Teens’ mental health improves after returning to sport

08 October 2022

1 minute reading

Source/Disclosures

source:

Watson D, et al. The impact of return to sport on mental health, physical activity and quality of life among adolescent athletes during COVID-19. Presented at: AAP National Conference & Exhibition; October 7-11, 2022; Anaheim, California

Disclosures:
Watson reports no relevant financial disclosures.


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ANAHEIM, CA. — Reports of anxiety and depression are down among student-athletes who have returned to sports after layoffs caused by the pandemic, according to a presentation at the AAP National Conference and Exposition.

Co-author Drew Watson MD, MS, is a member of the Department of Orthopedics and Rehabilitation at the University of Wisconsin School of Medicine and Public Health and a staff physician at the University of Wisconsin Department of Athletics. He noted that the loss of sports among the nation’s young athletes early in the pandemic was linked to dramatic increases in mental health problems such as depression and anxiety.


Watson et al.

“Early in the COVID-19 pandemic, we found that adolescent athletes reported low levels of physical activity and quality of life and very high levels of anxiety and depression after school and sports were delayed or canceled,” Watson told Healio .

Watson and colleagues compared the results of surveys completed by 13,002 adolescent athletes nationwide in May 2020 with those completed by 4,419 teenagers in May 2021. The surveys included questions from the Patient Health Questionnaire-9, an item scale (PHQ-9), the Generalized Anxiety Disorder Scale-7 (GAD-7), and the Hospital for Special Surgery Function and Activity Short Scale.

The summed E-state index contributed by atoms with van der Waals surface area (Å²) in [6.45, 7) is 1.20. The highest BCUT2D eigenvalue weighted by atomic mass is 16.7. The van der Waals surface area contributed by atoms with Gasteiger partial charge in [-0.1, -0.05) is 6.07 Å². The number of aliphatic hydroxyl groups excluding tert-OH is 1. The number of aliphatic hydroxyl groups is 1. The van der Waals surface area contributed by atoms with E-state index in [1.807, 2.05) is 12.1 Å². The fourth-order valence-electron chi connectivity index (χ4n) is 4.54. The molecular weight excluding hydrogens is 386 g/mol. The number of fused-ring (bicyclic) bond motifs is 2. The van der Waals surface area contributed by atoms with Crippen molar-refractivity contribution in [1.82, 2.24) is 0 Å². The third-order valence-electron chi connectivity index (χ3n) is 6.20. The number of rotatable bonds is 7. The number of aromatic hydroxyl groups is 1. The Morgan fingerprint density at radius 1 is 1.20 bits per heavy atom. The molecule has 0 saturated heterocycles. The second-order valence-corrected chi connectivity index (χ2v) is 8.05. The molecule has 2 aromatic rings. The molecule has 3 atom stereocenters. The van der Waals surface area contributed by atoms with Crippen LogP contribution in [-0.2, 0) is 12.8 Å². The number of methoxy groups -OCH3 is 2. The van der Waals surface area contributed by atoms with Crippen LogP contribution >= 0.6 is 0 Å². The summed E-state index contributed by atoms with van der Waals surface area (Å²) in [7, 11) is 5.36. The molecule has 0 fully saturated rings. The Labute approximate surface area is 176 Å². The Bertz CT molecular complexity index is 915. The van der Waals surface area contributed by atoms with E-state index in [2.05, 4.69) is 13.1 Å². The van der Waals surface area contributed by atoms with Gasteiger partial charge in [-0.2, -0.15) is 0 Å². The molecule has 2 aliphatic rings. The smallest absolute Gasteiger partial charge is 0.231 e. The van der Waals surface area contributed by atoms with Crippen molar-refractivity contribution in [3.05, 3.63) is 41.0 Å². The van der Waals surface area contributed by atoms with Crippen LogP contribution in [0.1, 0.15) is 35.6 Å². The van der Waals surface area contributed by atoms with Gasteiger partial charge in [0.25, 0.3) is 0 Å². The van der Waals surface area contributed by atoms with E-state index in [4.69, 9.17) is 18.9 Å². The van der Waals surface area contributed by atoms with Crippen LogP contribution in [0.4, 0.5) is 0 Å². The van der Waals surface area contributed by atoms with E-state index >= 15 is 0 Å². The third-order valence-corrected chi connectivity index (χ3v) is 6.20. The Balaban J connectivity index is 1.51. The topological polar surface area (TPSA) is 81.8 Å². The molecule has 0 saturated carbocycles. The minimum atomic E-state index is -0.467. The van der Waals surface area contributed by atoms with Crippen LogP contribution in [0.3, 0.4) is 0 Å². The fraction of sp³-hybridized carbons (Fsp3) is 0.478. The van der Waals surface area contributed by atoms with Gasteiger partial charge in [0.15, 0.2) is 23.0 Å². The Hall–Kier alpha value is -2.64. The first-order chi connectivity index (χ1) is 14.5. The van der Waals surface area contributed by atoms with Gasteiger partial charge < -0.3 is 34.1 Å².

The researchers found that the proportion of teenagers who reported no anxiety was significantly higher in spring 2021 than spring 2020 — 57.9% vs. 40.5% . Overall GAD-7 scores show a decline from 7 in 2020 to 4.9 in 2021 (P < 0.001). Similar changes were seen in depression, with the proportion of athletes reporting minimal or no signs of depression increasing to 62.1% in 2021 from 38.4% in 2020. Specifically, total scores on the PHQ- 9 dropped from 7.6 in 2020 to 4.6 in 2021.

Athletes in 2021 also reported significantly higher levels of physical activity and quality of life.

Watson mentioned this overall, adolescents who returned to sports reported similar levels of physical activity to those seen before the pandemic, “but continued to report lower quality of life and higher levels of anxiety and depression. So while returning to sport appears to have important benefits, mental health will be a vital priority among young athletes following the COVID-19 pandemic.”

He added that while it is possible to “encourage the development of infrastructure that promotes physical activity, the prioritization and funding of physical education in schools, and the support of community-based programs that reduce barriers to access,” there is a more important end game .

“Perhaps the most important thing we can do more broadly is break down the cultural stigma around mental health and create an environment that facilitates conversations about mental health with young athletes so we can identify those at risk and get them the help they need,” Watson said.

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